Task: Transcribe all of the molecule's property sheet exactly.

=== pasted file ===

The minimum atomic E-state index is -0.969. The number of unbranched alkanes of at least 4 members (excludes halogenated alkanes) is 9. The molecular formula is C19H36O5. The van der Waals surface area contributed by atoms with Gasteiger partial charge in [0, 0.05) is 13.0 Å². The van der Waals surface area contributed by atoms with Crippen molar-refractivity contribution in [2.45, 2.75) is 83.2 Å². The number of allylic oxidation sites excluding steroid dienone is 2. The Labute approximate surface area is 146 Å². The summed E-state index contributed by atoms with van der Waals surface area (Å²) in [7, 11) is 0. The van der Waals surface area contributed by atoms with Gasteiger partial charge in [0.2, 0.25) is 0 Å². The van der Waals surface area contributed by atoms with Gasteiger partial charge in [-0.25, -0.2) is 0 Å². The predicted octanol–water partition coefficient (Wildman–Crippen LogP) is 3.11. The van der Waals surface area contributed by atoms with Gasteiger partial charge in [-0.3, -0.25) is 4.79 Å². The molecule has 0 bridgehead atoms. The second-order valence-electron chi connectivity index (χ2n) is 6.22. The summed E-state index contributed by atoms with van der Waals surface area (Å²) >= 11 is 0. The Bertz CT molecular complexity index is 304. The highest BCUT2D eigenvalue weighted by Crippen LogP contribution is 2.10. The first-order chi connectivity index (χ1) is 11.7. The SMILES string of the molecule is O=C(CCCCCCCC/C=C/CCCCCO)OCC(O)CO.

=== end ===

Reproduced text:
The minimum atomic E-state index is -0.969. The number of unbranched alkanes of at least 4 members (excludes halogenated alkanes) is 9. The molecular formula is C19H36O5. The van der Waals surface area contributed by atoms with Gasteiger partial charge in [0, 0.05) is 13.0 Å². The van der Waals surface area contributed by atoms with Crippen molar-refractivity contribution in [2.45, 2.75) is 83.2 Å². The number of allylic oxidation sites excluding steroid dienone is 2. The Labute approximate surface area is 146 Å². The summed E-state index contributed by atoms with van der Waals surface area (Å²) in [7, 11) is 0. The van der Waals surface area contributed by atoms with Gasteiger partial charge in [0.2, 0.25) is 0 Å². The van der Waals surface area contributed by atoms with Gasteiger partial charge in [-0.25, -0.2) is 0 Å². The predicted octanol–water partition coefficient (Wildman–Crippen LogP) is 3.11. The van der Waals surface area contributed by atoms with Gasteiger partial charge in [-0.3, -0.25) is 4.79 Å². The molecule has 0 bridgehead atoms. The second-order valence-electron chi connectivity index (χ2n) is 6.22. The summed E-state index contributed by atoms with van der Waals surface area (Å²) >= 11 is 0. The Bertz CT molecular complexity index is 304. The highest BCUT2D eigenvalue weighted by Crippen LogP contribution is 2.10. The first-order chi connectivity index (χ1) is 11.7. The SMILES string of the molecule is O=C(CCCCCCCC/C=C/CCCCCO)OCC(O)CO.